2. Patents should only be granted to big, fresh ideas – a ‘non-obvious’ requirement. Apple should not have been able to patent a rectangular tablet with rounded corners.
3. Differing patent lengths for differing industries (shorter lengths for technology, long ones for pharmaceuticals). Length to be determined by what is most encouraging to overall innovation and inventiveness in that sector.
Patent law is officially supposed to strike a tradeoff between the free access for all to new ideas (which is why all patents have expiry dates) and incentivising innovation. Unfortunately, as is so often the case, the public sector bureaucrats who created and administer the law are more concerned about ticking boxes than looking at the substance of what they are doing.
Big pharma is probably the worst offender when it comes to gaming patent law (see: http://io9.gizmodo.com/5865283/three-sleazy-moves-pharmaceutical-companies-use-to-extend-drug-patents)
another trick that isn’t mentioned in that article is the use of “butterfly molecules”, where the “new” molecule actually splits into two copies of the old molecule upon contact with (e.g.) stomach acid. Same old drug, patent extension box gets ticked, everyone is happy except for the sucker who needs medicine.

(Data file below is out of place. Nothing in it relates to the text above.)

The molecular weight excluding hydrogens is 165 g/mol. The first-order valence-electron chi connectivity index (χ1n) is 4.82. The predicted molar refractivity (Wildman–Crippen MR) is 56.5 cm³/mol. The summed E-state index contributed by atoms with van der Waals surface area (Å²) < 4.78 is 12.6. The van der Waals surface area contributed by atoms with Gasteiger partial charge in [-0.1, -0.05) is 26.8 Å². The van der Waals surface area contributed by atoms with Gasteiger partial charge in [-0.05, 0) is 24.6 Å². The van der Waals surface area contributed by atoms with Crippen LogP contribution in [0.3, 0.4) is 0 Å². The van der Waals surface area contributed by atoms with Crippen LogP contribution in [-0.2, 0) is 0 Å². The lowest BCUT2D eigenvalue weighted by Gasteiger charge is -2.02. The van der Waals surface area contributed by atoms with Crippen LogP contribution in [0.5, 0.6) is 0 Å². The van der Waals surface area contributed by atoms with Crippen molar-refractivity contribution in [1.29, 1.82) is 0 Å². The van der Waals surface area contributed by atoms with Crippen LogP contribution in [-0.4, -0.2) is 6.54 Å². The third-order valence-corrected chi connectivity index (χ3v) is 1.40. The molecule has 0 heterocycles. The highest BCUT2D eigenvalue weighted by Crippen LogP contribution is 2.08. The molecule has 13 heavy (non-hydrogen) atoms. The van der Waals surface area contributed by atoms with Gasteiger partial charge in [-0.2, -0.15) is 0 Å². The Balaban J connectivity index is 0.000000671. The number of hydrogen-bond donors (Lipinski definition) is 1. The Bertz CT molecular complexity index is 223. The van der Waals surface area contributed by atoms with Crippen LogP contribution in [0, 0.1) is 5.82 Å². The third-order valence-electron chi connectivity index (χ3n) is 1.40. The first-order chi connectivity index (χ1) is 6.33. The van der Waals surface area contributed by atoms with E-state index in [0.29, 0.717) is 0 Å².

Hi Gareth, send your post to our innovator-in-chief PM.
We need to resist subjecting our innovators to foreign patent madness via FTAs. The “national common good” should prevail in our market: a balance between getting an innovation to market and the economic amenity received by consumers. Interesting connection to intangible assets held off-shore and the repatriation of pre-tax revenues.
The funniest part of the Amazon patent is the company itself has long attested ardent support of libertarianism. As seems usual amongst those of established wealth, their interpretation of libertarianism seems to be founded on the right to strong arm one’s way to an insurmountable monopoly.
And another one: http://www.businesswire.com/news/home/20151230005522/en/XPEL-Technologies-Corp.-Responds-Alleged-Patent-Infringement